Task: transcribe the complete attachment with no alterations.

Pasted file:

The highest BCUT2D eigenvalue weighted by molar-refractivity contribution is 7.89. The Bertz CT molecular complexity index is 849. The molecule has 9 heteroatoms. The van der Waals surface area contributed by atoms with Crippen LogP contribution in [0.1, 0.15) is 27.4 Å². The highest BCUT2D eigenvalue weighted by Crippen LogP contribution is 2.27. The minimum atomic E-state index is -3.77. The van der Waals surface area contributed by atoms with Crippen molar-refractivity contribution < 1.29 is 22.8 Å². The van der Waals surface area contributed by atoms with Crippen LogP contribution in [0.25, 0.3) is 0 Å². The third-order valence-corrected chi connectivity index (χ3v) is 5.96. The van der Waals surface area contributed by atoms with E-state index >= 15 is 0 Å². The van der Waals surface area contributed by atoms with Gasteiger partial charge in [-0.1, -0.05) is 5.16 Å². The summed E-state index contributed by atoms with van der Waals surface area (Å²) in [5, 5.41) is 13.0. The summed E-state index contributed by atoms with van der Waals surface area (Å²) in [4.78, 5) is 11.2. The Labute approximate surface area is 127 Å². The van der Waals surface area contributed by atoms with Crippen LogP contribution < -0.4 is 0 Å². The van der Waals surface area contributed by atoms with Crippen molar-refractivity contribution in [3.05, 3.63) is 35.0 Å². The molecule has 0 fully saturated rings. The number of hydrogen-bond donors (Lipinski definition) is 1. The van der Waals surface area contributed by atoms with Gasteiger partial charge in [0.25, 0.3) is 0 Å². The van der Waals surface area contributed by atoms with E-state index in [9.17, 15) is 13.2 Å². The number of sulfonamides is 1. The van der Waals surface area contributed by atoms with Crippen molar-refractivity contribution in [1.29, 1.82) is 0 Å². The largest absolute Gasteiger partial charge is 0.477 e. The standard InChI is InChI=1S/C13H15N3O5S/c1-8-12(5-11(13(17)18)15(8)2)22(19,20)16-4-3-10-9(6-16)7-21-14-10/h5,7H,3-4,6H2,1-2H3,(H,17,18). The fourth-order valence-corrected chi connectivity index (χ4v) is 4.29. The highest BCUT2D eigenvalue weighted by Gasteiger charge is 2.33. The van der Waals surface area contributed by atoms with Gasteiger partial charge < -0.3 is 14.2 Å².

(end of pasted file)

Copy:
The highest BCUT2D eigenvalue weighted by molar-refractivity contribution is 7.89. The Bertz CT molecular complexity index is 849. The molecule has 9 heteroatoms. The van der Waals surface area contributed by atoms with Crippen LogP contribution in [0.1, 0.15) is 27.4 Å². The highest BCUT2D eigenvalue weighted by Crippen LogP contribution is 2.27. The minimum atomic E-state index is -3.77. The van der Waals surface area contributed by atoms with Crippen molar-refractivity contribution < 1.29 is 22.8 Å². The van der Waals surface area contributed by atoms with Crippen LogP contribution in [0.25, 0.3) is 0 Å². The third-order valence-corrected chi connectivity index (χ3v) is 5.96. The van der Waals surface area contributed by atoms with E-state index >= 15 is 0 Å². The van der Waals surface area contributed by atoms with Gasteiger partial charge in [-0.1, -0.05) is 5.16 Å². The summed E-state index contributed by atoms with van der Waals surface area (Å²) in [5, 5.41) is 13.0. The summed E-state index contributed by atoms with van der Waals surface area (Å²) in [4.78, 5) is 11.2. The Labute approximate surface area is 127 Å². The van der Waals surface area contributed by atoms with Crippen LogP contribution < -0.4 is 0 Å². The van der Waals surface area contributed by atoms with Crippen molar-refractivity contribution in [3.05, 3.63) is 35.0 Å². The molecule has 0 fully saturated rings. The number of hydrogen-bond donors (Lipinski definition) is 1. The van der Waals surface area contributed by atoms with Gasteiger partial charge in [0.25, 0.3) is 0 Å². The van der Waals surface area contributed by atoms with E-state index in [9.17, 15) is 13.2 Å². The number of sulfonamides is 1. The van der Waals surface area contributed by atoms with Crippen molar-refractivity contribution in [1.29, 1.82) is 0 Å². The largest absolute Gasteiger partial charge is 0.477 e. The standard InChI is InChI=1S/C13H15N3O5S/c1-8-12(5-11(13(17)18)15(8)2)22(19,20)16-4-3-10-9(6-16)7-21-14-10/h5,7H,3-4,6H2,1-2H3,(H,17,18). The fourth-order valence-corrected chi connectivity index (χ4v) is 4.29. The highest BCUT2D eigenvalue weighted by Gasteiger charge is 2.33. The van der Waals surface area contributed by atoms with Gasteiger partial charge < -0.3 is 14.2 Å².